Closing the PFAS Mass Balance: The TOP Assay

Characterization of Polyfluoroalkyl Substances in the Environment
Oral Presentation

Prepared by K. Buechler
TestAmerica, 880 Riverside Parkway, West Sacramento, California, 95605, United States

Contact Information: [email protected]; 916-374-4378


Per and polyfluoroalkyl substances (PFAS) are a family of hundreds of synthetic compounds. Each contains carbon (C) chains with attached fluorine (F) atoms. The C-F bond is the shortest and strongest bond in nature, and is responsible for most of the unique characteristics of these compounds. PFAS include perfluorinated sulfonic acids (PFSAs) and perfluorinated carboxylic acids (PFCAs).
Current methodologies for the analysis of PFAS are designed to measure a discrete list of 14 to 30 compounds. There are many additional PFAS compounds that are not determined as discrete compounds by existing analytical methods, including Method 537. Hence, we may be underestimating the PFAS risk potential present in the environment. There is significant pressure from the public, environmental agencies, and others to apply methodologies that more closely measure the full extent of PFAS contamination. A new method, the Total Oxidizable Precursor (TOP) assay, can help measure the concentration of non-discrete and difficult to measure PFAS compounds that are not determined by conventional analytical methods. Assessment of TOP assay data may improve our understanding of potential PFAS risk.
TestAmerica Sacramento implemented the TOP assay as a solution to this complex problem. The TOP assay rapidly converts polyfluorinated PFAA precursors into PFAAs including PFOA, using a hydroxyl radical-based chemical oxidation method. The TOP assay replicates what micro-organisms in the environment would achieve after many years. The end result is to provide a range of PFAAs which are detectable by LCMSMS. The TOP assay quantifies the sum of PFAS that could be converted to PFAAs in the environment.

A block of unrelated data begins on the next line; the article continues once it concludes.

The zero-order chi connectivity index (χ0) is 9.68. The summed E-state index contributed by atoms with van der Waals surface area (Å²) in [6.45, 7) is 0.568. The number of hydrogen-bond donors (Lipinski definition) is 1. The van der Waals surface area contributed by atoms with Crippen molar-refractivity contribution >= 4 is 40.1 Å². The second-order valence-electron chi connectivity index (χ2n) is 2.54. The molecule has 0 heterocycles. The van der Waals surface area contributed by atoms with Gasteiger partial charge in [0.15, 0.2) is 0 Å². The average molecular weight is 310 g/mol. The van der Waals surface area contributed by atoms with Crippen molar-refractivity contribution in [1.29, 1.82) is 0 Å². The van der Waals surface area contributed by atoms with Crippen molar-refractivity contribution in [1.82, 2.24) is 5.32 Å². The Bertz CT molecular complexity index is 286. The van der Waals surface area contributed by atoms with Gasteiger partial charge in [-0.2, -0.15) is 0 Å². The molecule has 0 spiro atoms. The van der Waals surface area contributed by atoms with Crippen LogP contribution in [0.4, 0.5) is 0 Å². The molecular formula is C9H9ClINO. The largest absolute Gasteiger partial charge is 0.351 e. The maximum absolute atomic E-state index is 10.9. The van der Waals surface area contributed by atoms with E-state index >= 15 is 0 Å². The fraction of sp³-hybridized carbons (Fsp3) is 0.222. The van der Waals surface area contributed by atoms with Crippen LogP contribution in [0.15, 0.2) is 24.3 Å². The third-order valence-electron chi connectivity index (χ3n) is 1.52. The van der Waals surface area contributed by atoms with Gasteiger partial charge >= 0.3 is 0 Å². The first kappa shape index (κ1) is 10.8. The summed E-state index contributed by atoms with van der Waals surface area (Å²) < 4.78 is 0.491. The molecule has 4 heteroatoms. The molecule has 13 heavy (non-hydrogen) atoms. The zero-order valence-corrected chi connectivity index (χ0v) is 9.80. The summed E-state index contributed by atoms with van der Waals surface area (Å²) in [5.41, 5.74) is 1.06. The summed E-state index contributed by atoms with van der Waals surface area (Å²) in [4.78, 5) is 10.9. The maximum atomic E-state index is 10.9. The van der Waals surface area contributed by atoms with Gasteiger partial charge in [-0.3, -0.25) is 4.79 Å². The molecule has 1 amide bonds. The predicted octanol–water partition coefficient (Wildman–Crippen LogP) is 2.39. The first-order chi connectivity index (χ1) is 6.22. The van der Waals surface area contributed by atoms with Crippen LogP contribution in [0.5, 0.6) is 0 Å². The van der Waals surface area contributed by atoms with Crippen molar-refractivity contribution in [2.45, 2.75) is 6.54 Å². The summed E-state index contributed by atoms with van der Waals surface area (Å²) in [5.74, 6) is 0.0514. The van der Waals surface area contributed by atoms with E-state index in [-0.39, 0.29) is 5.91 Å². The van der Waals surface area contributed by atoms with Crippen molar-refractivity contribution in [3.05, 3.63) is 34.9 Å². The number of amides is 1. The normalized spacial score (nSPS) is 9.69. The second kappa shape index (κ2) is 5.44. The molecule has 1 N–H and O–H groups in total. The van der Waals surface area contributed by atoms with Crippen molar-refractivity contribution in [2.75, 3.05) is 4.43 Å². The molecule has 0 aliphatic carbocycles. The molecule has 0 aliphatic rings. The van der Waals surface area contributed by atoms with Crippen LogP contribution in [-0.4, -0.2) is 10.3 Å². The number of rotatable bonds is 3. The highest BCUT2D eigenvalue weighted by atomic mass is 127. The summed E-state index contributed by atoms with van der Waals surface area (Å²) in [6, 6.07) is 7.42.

The TOP assay chemistry is fairly straight forward. The source of hydroxyl radicals used in the oxidation of PFAA precursors is a combination of potassium persulfate and sodium hydroxide. These oxidation reagents are added to the aqueous samples in 125 ml high density polyethylene (HDPE) containers. The assay containers are placed in a heated water bath for several hours. The oxidation is quenched and the post-treatment assay aliquots are ready for solid phase extraction and LCMSMS analysis per Method 537M. Quantitation of both a pre-treatment (Pre-TOP) sample aliquot and a post-treatment (Post-TOP) sample aliquot is required. The difference between the Pre-TOP concentrations and the Post-TOP concentrations is the concentration of the non-discrete oxidizable PFAA precursors.
TOP assay data can help us understand the potential PFCA precursor content and it can provide valuable details regarding the carbon chain lengths of the PFCA precursors present at a site. There are also some limitations. Current analytical methods do not include all PFCAs; therefore, not all end products are determined and included in our PFCA precursor evaluation. In addition, PFCA concentrations are not molar corrected, so the TOP analytical results do not depict a mass balanced equation.